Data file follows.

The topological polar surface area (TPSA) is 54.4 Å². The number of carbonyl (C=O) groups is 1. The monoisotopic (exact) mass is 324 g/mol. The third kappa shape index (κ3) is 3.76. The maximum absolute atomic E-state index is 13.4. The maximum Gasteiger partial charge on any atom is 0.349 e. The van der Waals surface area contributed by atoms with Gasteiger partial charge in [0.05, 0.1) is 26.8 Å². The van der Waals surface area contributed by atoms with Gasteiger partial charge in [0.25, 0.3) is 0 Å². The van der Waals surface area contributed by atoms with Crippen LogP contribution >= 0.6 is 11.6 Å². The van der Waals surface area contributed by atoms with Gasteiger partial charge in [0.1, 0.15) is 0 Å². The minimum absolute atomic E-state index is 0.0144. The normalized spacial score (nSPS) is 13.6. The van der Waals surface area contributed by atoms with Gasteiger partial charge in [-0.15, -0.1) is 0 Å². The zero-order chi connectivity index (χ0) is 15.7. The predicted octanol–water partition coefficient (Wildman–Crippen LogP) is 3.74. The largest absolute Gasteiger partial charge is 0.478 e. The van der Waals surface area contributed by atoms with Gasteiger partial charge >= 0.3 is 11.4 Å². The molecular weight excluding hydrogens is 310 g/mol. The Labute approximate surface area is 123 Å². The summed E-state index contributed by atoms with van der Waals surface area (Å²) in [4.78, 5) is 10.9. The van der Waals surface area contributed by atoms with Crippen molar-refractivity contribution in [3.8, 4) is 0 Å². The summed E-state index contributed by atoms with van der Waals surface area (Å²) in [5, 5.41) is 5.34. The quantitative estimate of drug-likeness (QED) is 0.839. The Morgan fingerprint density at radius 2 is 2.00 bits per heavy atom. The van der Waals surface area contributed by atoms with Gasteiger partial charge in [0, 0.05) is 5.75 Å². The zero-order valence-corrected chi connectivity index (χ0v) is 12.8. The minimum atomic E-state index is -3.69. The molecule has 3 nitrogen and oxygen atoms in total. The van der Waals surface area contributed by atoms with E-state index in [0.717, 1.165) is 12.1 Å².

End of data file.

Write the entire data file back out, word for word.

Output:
The topological polar surface area (TPSA) is 54.4 Å². The number of carbonyl (C=O) groups is 1. The monoisotopic (exact) mass is 324 g/mol. The third kappa shape index (κ3) is 3.76. The maximum absolute atomic E-state index is 13.4. The maximum Gasteiger partial charge on any atom is 0.349 e. The van der Waals surface area contributed by atoms with Gasteiger partial charge in [0.05, 0.1) is 26.8 Å². The van der Waals surface area contributed by atoms with Gasteiger partial charge in [0.25, 0.3) is 0 Å². The van der Waals surface area contributed by atoms with Crippen LogP contribution >= 0.6 is 11.6 Å². The van der Waals surface area contributed by atoms with Gasteiger partial charge in [0.1, 0.15) is 0 Å². The minimum absolute atomic E-state index is 0.0144. The normalized spacial score (nSPS) is 13.6. The van der Waals surface area contributed by atoms with Gasteiger partial charge in [-0.15, -0.1) is 0 Å². The zero-order chi connectivity index (χ0) is 15.7. The predicted octanol–water partition coefficient (Wildman–Crippen LogP) is 3.74. The largest absolute Gasteiger partial charge is 0.478 e. The van der Waals surface area contributed by atoms with Gasteiger partial charge >= 0.3 is 11.4 Å². The molecular weight excluding hydrogens is 310 g/mol. The Labute approximate surface area is 123 Å². The summed E-state index contributed by atoms with van der Waals surface area (Å²) in [4.78, 5) is 10.9. The van der Waals surface area contributed by atoms with Crippen molar-refractivity contribution in [3.8, 4) is 0 Å². The summed E-state index contributed by atoms with van der Waals surface area (Å²) in [5, 5.41) is 5.34. The quantitative estimate of drug-likeness (QED) is 0.839. The Morgan fingerprint density at radius 2 is 2.00 bits per heavy atom. The van der Waals surface area contributed by atoms with Gasteiger partial charge in [0, 0.05) is 5.75 Å². The zero-order valence-corrected chi connectivity index (χ0v) is 12.8. The minimum atomic E-state index is -3.69. The molecule has 3 nitrogen and oxygen atoms in total. The van der Waals surface area contributed by atoms with E-state index in [0.717, 1.165) is 12.1 Å².